Dismissal of African-Americans’ Service During Philadelphia’s 1793 Yellow Fever Epidemic Has Important Lessons for All Oppressed Groups

Erica Armstrong Dunbar‘s book Never Caught: The Washington’s Relentless Pursuit of Their Runaway Slave, Ona Judge mentions Philadelphia’s 1793 yellow fever epidemic, an important episode from the early history of the United States. Read here:

African-Americans Service During Yellow Fever 1

African-Americans Service During Yellow Fever 2

African-Americans Service During Yellow Fever 3

Professor Dunbar speculates that the enslaved Ona Judge came one step closer to absconding from her masters, George Washington, the first President of the United States, and his wife Martha, upon realizing how black Philadelphians’ attempt to win the favor of whites through dangerous service during the epidemic not only failed to bring blacks closer to equality but, whites’ white supremacist ideas caused whites to interpret events in a way that strengthened their beliefs in white supremacy.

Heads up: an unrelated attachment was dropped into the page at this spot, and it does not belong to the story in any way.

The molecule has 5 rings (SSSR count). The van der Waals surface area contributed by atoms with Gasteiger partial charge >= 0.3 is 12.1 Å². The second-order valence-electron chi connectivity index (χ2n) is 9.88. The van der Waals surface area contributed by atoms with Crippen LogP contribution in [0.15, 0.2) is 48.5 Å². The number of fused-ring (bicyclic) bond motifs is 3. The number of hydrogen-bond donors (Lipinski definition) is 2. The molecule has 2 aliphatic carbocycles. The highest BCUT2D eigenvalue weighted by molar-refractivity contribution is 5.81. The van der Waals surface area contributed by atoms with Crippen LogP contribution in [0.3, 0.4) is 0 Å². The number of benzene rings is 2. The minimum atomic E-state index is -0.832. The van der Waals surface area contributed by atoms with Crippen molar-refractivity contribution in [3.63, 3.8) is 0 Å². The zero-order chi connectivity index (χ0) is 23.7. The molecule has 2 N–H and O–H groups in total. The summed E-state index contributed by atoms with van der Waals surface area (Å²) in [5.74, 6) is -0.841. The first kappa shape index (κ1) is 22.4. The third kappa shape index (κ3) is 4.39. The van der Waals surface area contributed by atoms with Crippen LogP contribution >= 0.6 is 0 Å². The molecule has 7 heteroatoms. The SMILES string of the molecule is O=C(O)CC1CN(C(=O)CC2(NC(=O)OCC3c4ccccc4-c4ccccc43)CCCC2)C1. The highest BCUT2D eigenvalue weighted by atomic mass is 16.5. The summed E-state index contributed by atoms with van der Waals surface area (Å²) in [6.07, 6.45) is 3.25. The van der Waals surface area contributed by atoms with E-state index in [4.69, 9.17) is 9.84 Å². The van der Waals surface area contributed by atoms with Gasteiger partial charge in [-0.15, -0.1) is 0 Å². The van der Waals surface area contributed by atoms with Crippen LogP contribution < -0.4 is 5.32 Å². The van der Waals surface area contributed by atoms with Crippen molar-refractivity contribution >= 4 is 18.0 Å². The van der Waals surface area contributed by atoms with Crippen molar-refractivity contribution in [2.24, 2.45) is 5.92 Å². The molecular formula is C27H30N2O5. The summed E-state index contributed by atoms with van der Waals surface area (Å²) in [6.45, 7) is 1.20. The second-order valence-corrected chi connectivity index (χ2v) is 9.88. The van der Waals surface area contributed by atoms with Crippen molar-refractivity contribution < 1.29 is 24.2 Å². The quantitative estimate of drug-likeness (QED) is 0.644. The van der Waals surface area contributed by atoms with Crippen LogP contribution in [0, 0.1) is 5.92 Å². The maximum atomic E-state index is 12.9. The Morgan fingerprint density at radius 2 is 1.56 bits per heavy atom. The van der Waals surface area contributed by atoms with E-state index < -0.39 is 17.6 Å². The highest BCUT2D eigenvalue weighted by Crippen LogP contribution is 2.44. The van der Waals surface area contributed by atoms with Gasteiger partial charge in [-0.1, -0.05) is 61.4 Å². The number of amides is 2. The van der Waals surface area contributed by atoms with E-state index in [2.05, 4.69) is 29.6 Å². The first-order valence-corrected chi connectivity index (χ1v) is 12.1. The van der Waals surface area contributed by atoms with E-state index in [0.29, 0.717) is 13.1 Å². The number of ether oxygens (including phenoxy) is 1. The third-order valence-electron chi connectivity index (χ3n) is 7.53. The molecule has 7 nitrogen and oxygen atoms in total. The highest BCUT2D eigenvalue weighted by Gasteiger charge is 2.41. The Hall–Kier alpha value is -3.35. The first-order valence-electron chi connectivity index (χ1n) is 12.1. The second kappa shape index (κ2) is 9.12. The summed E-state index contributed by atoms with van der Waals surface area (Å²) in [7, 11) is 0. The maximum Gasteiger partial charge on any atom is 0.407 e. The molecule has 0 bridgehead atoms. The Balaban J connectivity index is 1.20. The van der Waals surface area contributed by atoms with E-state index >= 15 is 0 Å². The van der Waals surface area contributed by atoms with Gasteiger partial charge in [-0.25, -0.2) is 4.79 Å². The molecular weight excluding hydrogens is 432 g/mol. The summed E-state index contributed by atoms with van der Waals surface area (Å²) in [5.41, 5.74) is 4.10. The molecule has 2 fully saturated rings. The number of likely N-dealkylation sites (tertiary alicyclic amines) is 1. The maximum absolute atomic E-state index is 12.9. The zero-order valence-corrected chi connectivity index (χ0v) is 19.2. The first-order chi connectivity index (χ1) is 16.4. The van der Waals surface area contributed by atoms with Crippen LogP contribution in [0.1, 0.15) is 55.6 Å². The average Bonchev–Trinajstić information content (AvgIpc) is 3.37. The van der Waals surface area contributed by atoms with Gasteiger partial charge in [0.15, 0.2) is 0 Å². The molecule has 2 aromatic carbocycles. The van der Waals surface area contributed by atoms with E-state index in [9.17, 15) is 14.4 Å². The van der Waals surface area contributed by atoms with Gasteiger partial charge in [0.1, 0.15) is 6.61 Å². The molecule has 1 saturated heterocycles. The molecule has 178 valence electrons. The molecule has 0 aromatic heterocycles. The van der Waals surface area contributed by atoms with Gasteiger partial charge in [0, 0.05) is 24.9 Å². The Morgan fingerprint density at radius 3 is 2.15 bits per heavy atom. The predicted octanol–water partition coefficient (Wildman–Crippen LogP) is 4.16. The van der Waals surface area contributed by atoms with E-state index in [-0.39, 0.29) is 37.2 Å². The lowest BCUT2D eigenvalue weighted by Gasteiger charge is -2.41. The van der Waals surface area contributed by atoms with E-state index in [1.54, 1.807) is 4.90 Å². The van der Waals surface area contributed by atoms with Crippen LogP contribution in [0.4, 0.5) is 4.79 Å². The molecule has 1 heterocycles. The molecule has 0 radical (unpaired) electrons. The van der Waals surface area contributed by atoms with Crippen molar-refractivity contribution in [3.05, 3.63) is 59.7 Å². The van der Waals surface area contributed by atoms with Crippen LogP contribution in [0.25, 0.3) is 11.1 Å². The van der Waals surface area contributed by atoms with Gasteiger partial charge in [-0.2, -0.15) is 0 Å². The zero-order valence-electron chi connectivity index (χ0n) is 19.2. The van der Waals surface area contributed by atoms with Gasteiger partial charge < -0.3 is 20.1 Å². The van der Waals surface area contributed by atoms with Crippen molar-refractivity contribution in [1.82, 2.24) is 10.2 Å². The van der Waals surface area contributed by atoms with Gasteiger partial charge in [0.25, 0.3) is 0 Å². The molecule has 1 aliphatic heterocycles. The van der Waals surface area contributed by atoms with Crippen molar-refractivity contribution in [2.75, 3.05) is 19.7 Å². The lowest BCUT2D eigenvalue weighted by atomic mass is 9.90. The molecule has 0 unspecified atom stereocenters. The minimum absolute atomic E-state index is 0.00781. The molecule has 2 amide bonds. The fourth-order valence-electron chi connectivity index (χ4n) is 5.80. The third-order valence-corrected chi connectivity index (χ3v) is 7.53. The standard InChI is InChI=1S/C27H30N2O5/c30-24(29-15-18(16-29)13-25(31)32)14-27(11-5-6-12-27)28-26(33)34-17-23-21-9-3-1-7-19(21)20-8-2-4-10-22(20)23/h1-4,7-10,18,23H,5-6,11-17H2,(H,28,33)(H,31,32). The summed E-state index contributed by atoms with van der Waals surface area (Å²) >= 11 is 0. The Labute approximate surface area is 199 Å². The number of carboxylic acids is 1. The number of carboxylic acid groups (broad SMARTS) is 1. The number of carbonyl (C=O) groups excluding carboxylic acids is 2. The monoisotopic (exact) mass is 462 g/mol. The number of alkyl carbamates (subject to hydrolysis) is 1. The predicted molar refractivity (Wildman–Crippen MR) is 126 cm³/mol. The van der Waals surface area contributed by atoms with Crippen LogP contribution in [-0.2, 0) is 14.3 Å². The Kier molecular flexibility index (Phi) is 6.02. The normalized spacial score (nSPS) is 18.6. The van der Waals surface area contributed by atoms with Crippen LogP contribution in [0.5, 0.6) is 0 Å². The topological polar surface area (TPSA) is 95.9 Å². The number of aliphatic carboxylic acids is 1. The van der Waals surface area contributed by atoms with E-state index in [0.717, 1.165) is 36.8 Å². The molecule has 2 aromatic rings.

Some 225 years later, I hope all those who want to join the corporate imperialism-supporting USA military, “reform” the police, salute the “Founding Fathers,” soften demands for Palestinian liberation, clap loudly when politicians who’ve orchestrated the occupations of Iraq and Afghanistan and assassination operations throw them some rhetorical bone and other performances of loyalty in the hope of achieving equality in the United States will reevaluate their positions.

The book, btw, is an excellent introduction into the centrality of slave labor in the British colonies of North America and its child, the United States of America. The author does an excellent job of reconstructing how Ona Judge’s life might have been and demonstrating the constraints slavery, white supremacy and patriarchy imposed on her.

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